Supplements

One supplement that makes a lot of sense in conjunction with a HIIT workout program is creatine. That’s because creatine allows you to recycle ATP in your system, which in turn means you can rely on the ATP-CP energy system just a little longer. This in turn means that you can go all out for a second or so more when performing the high intensity portion of your workouts. That’s a big difference and it will result in better results. All that and creatine has also been shown to add muscle (by increasing water retention in the muscles) and to boost IQ!

Meanwhile, you can also try other supplements that will enhance your cellular energy. Popular choices include l-carnitine, CoQ10 and omega 3.

You don’t need any supplements, but adding a little l-carnitine and creatine can only help you see results faster!

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How Your Body Uses Energy As You Continue to Train

When you first start working out, your body will go through a number of changes. These changes are designed to provide you with more energy and your ability to recruit that energy as and when you need it, is one of the biggest factors in determining how fit you are and how well you’re able to train. It’s also what controls the amount of fat you’re able to lose in any given amount of time!

Let’s see how this works and what you can do to improve it… body

The ATP-CP System

Essentially, the body finds its energy using three separate systems and it goes through these three systems in order.

When you first start exercising, you will begin using what is known as the ‘ATP-CP’ system. This stands for adenosine triphosphate creatine phosphate system. Catchy!

Adenosine triphosphate is the most fundamental form of energy known to biology. This is what glucose must be broken down into in order to be used by the body and a fair amount of it exists inside your muscles at all times. As soon as you start exercising, you utilize that ATP and this provides up to a couple of seconds of power. CP – creatine phosphate – allows us to recycle ATP and is also stored in the muscles ready to use.

The ATP-CP system is the most energy efficient and provides us with energy without making us gasp or feel unwell.

The Glycogen Lactic Acid System

The glycogen lactic acid system works by using glycogen stored in the muscles. This is the second most energy efficient source but has the unwanted side effect of producing lactate and other metabolites as a by-product. Lactate makes us feel unwell if we keep pushing ourselves and correlates with other metabolites that can make the muscle feel like it’s burning.

We can usually use this system of energy for a couple of minutes before the lactate becomes too much or the burn becomes too much. It is possible to improve your tolerance to this however, with training.

The Aerobic System

Finally, we switch to the aerobic system. This is the energy system most of us are most familiar with and it works by utilizing oxygen in the blood in order to burn fat stores for energy. This is why it makes us start breathing more heavily and increases our heart rate.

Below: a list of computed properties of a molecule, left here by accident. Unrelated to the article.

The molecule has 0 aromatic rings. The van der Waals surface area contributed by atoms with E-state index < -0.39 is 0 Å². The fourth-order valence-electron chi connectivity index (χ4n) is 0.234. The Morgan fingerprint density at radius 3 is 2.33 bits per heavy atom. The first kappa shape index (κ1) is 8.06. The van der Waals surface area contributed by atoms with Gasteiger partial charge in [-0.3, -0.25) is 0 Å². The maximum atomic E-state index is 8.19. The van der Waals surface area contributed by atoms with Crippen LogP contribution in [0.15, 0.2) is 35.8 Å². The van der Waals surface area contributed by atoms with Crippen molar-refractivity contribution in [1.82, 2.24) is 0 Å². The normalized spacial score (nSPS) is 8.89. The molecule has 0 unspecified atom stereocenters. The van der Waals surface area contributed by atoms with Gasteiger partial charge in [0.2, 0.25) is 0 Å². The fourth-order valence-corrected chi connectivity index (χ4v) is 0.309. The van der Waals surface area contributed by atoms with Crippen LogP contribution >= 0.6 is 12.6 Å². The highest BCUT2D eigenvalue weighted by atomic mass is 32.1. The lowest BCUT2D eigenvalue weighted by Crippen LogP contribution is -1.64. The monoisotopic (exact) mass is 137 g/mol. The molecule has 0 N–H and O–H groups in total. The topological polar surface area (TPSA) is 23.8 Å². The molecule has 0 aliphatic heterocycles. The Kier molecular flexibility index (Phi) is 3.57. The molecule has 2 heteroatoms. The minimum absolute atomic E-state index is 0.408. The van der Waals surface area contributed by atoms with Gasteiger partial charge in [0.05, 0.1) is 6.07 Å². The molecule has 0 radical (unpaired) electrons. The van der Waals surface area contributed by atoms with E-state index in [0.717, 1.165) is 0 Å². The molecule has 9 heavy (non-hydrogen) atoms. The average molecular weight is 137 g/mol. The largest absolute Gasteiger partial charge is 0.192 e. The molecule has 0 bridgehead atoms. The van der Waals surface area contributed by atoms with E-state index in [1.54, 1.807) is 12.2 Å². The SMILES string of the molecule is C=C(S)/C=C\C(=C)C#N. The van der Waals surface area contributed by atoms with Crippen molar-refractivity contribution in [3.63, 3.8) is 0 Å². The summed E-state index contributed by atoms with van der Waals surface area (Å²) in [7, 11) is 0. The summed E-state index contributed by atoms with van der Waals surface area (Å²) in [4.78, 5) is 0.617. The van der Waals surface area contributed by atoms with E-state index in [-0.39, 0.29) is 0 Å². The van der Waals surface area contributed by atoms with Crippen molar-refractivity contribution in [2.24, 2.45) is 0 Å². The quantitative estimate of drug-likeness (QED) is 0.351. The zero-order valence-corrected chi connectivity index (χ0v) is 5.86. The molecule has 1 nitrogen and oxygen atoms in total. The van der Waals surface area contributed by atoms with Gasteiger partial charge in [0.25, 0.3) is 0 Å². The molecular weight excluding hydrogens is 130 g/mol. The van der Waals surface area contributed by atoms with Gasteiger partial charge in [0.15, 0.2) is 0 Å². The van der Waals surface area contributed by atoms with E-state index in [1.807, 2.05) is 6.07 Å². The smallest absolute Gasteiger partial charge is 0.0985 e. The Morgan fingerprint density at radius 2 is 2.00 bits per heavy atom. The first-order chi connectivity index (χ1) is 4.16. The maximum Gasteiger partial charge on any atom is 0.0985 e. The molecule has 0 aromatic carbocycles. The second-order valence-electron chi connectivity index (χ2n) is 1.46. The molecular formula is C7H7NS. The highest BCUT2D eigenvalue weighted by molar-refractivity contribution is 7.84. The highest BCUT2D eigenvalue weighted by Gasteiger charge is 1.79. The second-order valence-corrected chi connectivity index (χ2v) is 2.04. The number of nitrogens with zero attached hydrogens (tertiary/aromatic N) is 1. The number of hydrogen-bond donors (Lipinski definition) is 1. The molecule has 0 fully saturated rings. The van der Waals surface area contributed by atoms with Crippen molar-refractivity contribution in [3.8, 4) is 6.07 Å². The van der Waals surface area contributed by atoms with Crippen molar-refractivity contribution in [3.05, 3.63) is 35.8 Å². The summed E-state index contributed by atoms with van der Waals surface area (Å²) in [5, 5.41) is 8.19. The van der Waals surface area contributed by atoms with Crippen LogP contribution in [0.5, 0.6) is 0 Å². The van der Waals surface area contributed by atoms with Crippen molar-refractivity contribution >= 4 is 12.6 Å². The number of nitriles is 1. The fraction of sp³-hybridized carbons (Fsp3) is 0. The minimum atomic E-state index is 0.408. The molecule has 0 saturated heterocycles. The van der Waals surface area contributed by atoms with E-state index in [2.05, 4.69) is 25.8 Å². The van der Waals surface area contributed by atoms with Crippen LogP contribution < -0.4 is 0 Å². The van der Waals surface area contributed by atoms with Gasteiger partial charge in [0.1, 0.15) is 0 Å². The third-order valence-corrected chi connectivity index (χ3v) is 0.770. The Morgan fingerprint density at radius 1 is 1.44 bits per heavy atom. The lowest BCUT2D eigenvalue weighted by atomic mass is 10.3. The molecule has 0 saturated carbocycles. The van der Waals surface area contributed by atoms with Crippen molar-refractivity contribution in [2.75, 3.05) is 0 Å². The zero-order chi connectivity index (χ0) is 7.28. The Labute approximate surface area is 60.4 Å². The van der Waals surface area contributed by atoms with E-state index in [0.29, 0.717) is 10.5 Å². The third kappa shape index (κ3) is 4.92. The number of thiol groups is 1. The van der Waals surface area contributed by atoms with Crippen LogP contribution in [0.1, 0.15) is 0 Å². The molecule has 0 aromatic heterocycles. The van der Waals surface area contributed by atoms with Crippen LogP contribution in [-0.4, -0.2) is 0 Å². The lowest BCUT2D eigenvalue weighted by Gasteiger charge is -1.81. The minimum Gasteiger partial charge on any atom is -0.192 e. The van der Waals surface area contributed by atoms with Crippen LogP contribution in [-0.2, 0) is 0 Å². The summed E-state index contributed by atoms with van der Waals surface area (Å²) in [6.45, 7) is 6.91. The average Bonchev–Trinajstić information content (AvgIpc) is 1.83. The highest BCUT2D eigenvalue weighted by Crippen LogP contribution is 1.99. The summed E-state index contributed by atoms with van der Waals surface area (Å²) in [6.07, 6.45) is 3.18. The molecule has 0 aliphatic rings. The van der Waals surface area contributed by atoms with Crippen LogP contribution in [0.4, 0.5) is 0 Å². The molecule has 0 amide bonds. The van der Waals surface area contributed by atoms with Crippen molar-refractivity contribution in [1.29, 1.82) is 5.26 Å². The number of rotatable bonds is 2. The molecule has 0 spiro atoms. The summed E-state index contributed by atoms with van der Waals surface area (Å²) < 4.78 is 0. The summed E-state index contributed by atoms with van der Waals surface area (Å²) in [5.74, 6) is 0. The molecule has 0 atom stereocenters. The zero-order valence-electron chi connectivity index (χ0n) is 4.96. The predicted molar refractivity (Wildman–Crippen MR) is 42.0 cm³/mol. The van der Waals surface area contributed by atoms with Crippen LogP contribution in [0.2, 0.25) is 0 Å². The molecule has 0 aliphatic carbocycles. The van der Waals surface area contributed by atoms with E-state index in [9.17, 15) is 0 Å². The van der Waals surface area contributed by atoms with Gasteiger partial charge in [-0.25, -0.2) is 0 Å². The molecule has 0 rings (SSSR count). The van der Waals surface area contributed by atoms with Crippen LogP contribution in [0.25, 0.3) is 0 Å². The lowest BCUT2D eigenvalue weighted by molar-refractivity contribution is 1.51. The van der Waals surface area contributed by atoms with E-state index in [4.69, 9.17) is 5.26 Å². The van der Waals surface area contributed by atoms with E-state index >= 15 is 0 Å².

The aerobic system is the least energy efficient and it takes time for the energy to be delivered. Thus we are forced to slow down once we reach this state. However, it is also the type of energy system that we are able to sustain the longest. In fact, we can continue with this kind of exercise indefinitely or until we collapse from a complete lack of body fat!

HIIT

HIIT (high intensity interval training) is so effective because it involves switching from the first two types of energy (anaerobic energy) to the last kind. This enables you to deplete both your glycogen and your fat stores and thus does both more effectively.

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How to Design a MetCon Circuit for Maximum Weight Loss and Muscle Building

If you take a look on YouTube for a workout, you’ll find that they often come in the form of ‘ten-minute whole body routines’ and the like. These are designed as a circuit and they usually incorporate a range of exercises such as squats, clapping press ups, bicep curls and tuck jumps.

In theory, this type of workout can be highly beneficial for both building muscle and burning fat. That’s because it comes very close to mimicking a HIIT workout – encouraging short bursts of high intensity, followed by short resting periods. At the same time, the lack of rest increases the intensity and potentially allows for some real muscle damage and metabolic stress in a short amount of time. circuit

But not all of these workouts are made equal and some of them simply don’t work all that well. Be careful when finding workouts online!

Read on and we’ll see how to design a workout that does work, that uses these principles.

How to Burn Fat With a Circuit